Twenty-six-year-old Cengizhan Şimşek defeated several former champions en route to his victory at the 661st edition of the world’s oldest sporting event.
Over the weekend, a sold-out crowd witnessed Turkish wrestler Cengizhan Şimşek claim his first-ever victory in the 661stKırkpınar olive oil wrestling championship, becoming one of the youngest-ever champions.
Şimşek defeated compatriot Mustafa Taş in overtime to claim the title of başpehlivan – chief wrestler – and the competition’s prestigious golden belt and prize money.
“My dream has come true,” Şimşek told local media. “When you work hard, God rewards your efforts.”
On his way to the final, the 26-year-old defeated some of the tournament favorites, including two-time champion Orhan Okul, 2017 champion İsmail Balaban, Menderes Saltık and Tanju Gemici. Taş faced a similarly challenging run to the final.See Also:Turkish Producers Reach New Heights in World Competition
Local media reported that both wrestlers were greeted enthusiastically by the audience and responded by performing a traditional choreographed pre-match routine known as a peşrev.
Considered underdogs at the start of the competition, both wrestlers began the final round cautiously, and after 40 minutes, neither one was able to get the best of the other.
Once time expired, the match went into overtime, where each wrestler earned points for different technical moves. Finally, in the 59th minute, Şimşek caught Taş off-guard to win the match.
Şimşek dedicated the victory to his parents from the coastal city of Antalya, home to several other champions in the past decade.
“This year, our young wrestlers took Edirne by storm,” Recep Gürkan, the city’s mayor, wrote on Facebook. “I congratulate both of our wrestlers who have written their names in history with golden letters and wish them success.”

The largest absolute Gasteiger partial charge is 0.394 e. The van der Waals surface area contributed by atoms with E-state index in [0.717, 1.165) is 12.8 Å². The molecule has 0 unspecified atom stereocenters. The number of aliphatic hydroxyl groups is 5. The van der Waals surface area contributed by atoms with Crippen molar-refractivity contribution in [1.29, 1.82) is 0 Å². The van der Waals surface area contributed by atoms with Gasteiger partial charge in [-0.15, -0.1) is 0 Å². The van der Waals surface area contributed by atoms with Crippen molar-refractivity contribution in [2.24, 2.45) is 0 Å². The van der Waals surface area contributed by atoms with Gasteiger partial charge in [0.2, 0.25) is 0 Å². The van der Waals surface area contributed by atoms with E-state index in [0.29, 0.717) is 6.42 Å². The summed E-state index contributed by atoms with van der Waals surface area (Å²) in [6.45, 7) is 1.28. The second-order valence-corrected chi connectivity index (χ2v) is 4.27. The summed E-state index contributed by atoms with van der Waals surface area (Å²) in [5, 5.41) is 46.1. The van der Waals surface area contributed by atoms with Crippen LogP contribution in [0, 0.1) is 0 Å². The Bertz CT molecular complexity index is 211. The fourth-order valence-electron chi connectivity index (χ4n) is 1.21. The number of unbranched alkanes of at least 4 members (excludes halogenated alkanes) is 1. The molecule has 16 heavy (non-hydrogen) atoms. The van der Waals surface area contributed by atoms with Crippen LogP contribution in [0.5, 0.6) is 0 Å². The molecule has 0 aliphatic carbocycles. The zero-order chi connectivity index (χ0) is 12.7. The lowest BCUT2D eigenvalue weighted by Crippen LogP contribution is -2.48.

A record-high 2,475 wrestlers flocked to Edirne in northwestern Turkey to compete, where shirtless athletes wearing the traditional leather pants known as kıspet cover themselves in olive oil and grapple with their opponents on a grass field until one of them is knocked onto his back. Over three days, wrestlers fight in pairs until only one is left standing.
An estimated two tons of olive oil are used during the event. Wrestlers douse themselves in olive oil to make it more difficult for their opponents to get a firm grip on them. Some also claim that applying fresh oil between fights helps soothe their injuries.
This year’s event garnered particular interest from the Turkish public. Defending champion Ali Gürbüz was competing to win his third consecutive title, which would have made him an eternal holder of the golden belt. However, he fell short, losing to 2016 runner-up Mehmet Yeşil early on.
Organizers also lifted audience restrictions imposed to curb the spread of the Covid-19 pandemic, which was partially attributed to the uptick in attendance.
While many felt that this year’s edition of Kırkpınar would be a return to normality, the event featured plenty of drama.
Away from the multiple upsets caused by the two finalists, tempers flared early on when the referees eliminated the 2005 champion and 2018 and 2019 runner-up Şaban Yılmaz for foul play. The enraged former champion stormed into the referee box and had to be calmed down and removed by local police.
Kırkpınar is widely thought to be the world’s oldest sporting event and was recognized in 2010 on UNESCO’s list of Intangible Cultural Heritage of Humanity. Its origins date back to 1357 when a group of Ottoman soldiers stopped near present-day Edirne.
To pass the time, 40 soldiers decided to wrestle in pairs. After the rest had stopped, the last two wrestled into the night and were found dead the next morning.
There was no winner, but the event has been held annually since then, except in 2020 when Kırkpınar was canceled in response to the rapid spread of Covid-19 in Turkey.
“I heartily congratulate all our wrestlers who sweat in the hallowed field,” Gürkan said. “I hope to meet you all at the 662nd Kırkpınar in 2023 on the 100th anniversary of our republic.”
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